Finally I get to South Dakota. My stop for the night, Mitchell, is only about an hour into the state.  Mitchell is known for a unique phenomenon: the Corn Palace, created in 1892, when Mitchell was only 12 years old.  (To see photos of previous Corn Palace designs, click here.)

The Palace is redecorated each year with naturally colored corn and other grains and native grasses to make it “the agricultural show-place of the world”. We currently use 13 different colors or shades of corn to decorate the Corn Palace: red, brown, black, blue, white, orange, calico, yellow and now we have green corn! A different theme is chosen each year, and murals are designed to reflect that theme. Ear by ear the corn is nailed to the Corn Palace to create a scene. The decorating process usually starts in late May with the removal of the rye and dock. The corn murals are stripped at the end of August and the new ones are completed by the first of October.  (From the website)

It may sound, well, corny, but it’s quite amazing.  This year, however, I was disappointed to find that for the first time,  the design was the same as last year.  The owner of the Coachlight Inn where I stayed said that’s not been a popular move, so that probably won’t happen again.  But it’s still quite a show.  The onion domes are metal this year, too.  Word is that approval is about 50-50.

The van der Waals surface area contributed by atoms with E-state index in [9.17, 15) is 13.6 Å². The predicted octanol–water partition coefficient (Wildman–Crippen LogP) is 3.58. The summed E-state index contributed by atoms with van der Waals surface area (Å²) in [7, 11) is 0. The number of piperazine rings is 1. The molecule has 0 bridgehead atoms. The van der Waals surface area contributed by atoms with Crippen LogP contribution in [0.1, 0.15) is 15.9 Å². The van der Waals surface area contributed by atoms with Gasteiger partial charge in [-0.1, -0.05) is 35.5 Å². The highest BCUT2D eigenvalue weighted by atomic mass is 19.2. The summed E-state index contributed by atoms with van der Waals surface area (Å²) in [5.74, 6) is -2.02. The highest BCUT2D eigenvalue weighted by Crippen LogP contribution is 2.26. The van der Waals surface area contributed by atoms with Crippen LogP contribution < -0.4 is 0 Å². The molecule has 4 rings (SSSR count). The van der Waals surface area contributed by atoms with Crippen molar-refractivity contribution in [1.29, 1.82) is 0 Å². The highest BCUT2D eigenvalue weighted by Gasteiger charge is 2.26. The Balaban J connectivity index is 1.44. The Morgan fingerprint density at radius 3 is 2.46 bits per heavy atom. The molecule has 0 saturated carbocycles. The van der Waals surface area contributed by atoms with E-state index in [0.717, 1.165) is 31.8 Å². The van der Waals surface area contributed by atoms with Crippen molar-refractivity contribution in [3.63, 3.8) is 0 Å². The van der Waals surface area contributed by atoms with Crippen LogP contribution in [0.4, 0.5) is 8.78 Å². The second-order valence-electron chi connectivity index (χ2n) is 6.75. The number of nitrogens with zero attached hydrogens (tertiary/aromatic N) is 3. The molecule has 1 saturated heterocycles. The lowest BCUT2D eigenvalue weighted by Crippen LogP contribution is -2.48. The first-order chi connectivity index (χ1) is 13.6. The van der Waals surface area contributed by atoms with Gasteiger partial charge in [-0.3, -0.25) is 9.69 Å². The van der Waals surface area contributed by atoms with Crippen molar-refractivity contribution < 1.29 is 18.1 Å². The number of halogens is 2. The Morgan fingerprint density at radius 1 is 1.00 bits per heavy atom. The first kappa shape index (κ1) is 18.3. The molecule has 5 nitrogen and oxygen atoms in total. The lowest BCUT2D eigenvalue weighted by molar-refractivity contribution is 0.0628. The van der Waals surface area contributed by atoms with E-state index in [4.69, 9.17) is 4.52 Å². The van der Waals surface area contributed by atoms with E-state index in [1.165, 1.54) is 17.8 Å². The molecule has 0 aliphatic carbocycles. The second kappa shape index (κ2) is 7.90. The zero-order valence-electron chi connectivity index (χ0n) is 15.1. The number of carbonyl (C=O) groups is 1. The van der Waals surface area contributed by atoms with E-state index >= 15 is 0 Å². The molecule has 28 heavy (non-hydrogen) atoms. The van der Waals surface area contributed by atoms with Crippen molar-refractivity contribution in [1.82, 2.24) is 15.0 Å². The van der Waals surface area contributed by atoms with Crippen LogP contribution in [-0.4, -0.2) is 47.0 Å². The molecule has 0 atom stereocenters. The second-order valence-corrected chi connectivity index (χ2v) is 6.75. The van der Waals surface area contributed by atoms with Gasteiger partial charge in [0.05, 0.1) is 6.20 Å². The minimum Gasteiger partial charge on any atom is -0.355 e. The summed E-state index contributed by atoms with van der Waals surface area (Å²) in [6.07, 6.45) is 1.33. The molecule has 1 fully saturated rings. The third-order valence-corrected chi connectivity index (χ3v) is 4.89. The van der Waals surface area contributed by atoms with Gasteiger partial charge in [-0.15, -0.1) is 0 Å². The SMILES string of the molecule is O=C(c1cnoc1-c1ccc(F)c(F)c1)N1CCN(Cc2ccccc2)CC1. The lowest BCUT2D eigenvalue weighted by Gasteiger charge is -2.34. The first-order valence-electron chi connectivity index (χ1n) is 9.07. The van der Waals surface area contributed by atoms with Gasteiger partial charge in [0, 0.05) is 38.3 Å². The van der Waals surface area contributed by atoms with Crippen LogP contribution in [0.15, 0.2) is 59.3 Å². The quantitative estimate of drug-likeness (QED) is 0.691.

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The owner also turned me on to a great grocery store about a block from the motel, County Fair Food Store.  I got some great fried chicken and fruit for a super meal at an excellent price.  Day 1 was over and it had been a good one.


  1. Madhu says:

    Glad you had a wonderful break re-visiting family traditions. The ‘corny’ decoration on that palace is is pretty impressive!

  2. Dan Antion says:

    I love road trips. It’s way more than just drinking. Thanks for bringing us along, Janet. Of course, I’m hungry for fried chicken now 😏

  3. It’s always a great adventure to see our country by car.

  4. restlessjo says:

    Amazing murals, Janet! Made out of corn- that’s a first for me. 🙂 I’d have to stop by that cheese place too!

    • The murals are really a-maize-ing, Jo. 🙂 Did you take a look at any of the older designs? The very early ones are much like Russian buildings. Inside the Corn Palace is an auditorium where they have basketball games, art/craft shows, etc.